Planning Your PhD
Begin planning your PhD early – really early. One of the biggest regrets of many graduates is underestimating just how lengthy, difficult and time consuming planning your PhD can be. This is doubly so if you plan on completing your PhD at a foreign university.
If you are even thinking about completing s PhD in the future, start looking for some of the information below, we recommend beginning to look 1-1.5 years before you plan on commencing your PhD to give yourself ample time to find a position, supervisor and funding.
Start by going through this advice first. In short, you will need to:
- Find a research topic that interests you
- Find a specific researcher to supervise you & get in touch with them
- Find a university, find out enrolment deadlines and apply
- Locate and obtain funding
- Complete the PhD
Most importantly, do not underestimate the magnitude and importance of this planning stage. It will take time (years!), money (many universities charge to apply to them) and effort, so the earlier you start planning the better!
Specific Q&A for a MacDiarmid/New Zealand PhD
Q: Do I REALLY want to do a PhD?
A: Ultimately the choice is yours – the internet is full of people who have succeeded, failed, regretted it or loved it. Take a look at our PhD section to see what it actually entails, what skills it will help you develop and the kind of places it can lead you. If you’re still not sure talk to either an academic that has completed one or a student that is going through one at the moment (we recommend the latter) before choosing one way or the other. Bear in mind that 3 years seems like a huge commitment at the outset, but flies by really quickly once your wrapped in the depths of a project!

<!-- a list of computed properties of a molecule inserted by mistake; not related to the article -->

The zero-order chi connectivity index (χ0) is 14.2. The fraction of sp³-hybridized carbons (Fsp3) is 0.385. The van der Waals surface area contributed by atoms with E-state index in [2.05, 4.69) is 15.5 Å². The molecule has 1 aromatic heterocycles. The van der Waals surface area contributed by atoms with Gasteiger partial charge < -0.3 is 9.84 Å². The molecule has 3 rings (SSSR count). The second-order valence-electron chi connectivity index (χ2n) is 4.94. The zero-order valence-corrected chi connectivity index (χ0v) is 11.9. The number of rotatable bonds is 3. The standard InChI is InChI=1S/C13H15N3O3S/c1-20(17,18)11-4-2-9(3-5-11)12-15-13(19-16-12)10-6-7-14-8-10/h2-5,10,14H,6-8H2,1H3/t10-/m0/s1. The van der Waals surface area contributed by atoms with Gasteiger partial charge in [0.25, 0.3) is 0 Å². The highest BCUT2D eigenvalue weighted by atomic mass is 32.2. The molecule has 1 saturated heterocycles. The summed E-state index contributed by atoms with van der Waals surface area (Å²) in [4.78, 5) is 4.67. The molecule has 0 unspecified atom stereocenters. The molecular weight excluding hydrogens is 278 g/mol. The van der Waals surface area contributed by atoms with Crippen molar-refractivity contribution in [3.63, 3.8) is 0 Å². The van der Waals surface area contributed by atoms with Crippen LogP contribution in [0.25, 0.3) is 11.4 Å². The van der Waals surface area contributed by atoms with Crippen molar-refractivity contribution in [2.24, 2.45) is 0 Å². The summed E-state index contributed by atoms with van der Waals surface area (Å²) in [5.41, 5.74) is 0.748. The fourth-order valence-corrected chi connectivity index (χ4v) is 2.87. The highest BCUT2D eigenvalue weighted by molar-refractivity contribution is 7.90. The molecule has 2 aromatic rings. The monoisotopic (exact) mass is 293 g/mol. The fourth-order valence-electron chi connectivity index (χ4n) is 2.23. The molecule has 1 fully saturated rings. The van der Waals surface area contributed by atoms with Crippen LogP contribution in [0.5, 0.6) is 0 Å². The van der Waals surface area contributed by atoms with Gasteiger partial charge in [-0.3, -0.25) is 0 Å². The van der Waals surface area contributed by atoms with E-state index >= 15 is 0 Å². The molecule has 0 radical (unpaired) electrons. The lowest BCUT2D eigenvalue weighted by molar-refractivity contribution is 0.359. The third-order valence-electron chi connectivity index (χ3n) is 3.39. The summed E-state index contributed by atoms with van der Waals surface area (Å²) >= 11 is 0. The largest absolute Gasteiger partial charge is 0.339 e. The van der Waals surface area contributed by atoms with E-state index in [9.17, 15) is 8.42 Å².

Q: What do I want to do?/ What sort of topic should I pick?
A: Find something that intrigues you, or that your passionate about and try and ensure that your attraction isn’t just a passing fancy. 3 years is a long time to work on a project that you ceased to care about long ago, but there is nothing like being a world-expert in a field that really gets your fires blazing.
Before deciding, take a look at which projects are on offer (we list new ones that become available here and there are also external resources listed here), but also read some papers (or talk to people) to get a handle on who the big names are in your field of interest. At this stage looking for specific professors / researchers / supervisors can be better than looking for institutions, as working with/under a cutting-edge researcher can give you more valuable experiences than simply gaining a PhD from a big name university. See the kind of things they are working on and, if they don’t have any projects available, try to think about something you could do to complement their work. If all else fails, get in touch with them to chat about potential projects. Also talk to other students and academics already in the field. Don’t forget that projects are prone to evolve with time and as new research comes to light, so starting out researching something doesn’t always mean that is where you will end up, and that a PhD is ultimately controlled by you and many supervisors are happy to let students take projects in a direction that particularly excites them.
Q: What resources can I expect my University to provide me as a PhD student?
A: Most universities have a “Minimum Resource Agreement” for thesis students (Masters or PhD) stating specifically the minimum you can expect and are legally obliged to provide you. For example, the Victoria University Wellington’s document can be downloaded here. Usually ‘minimum’ standards for students working more than 30 hours per week are:
- Bookshelves/Filing cabinet
- Computer with internet access
- Email account
- A desk and chair
- Library resources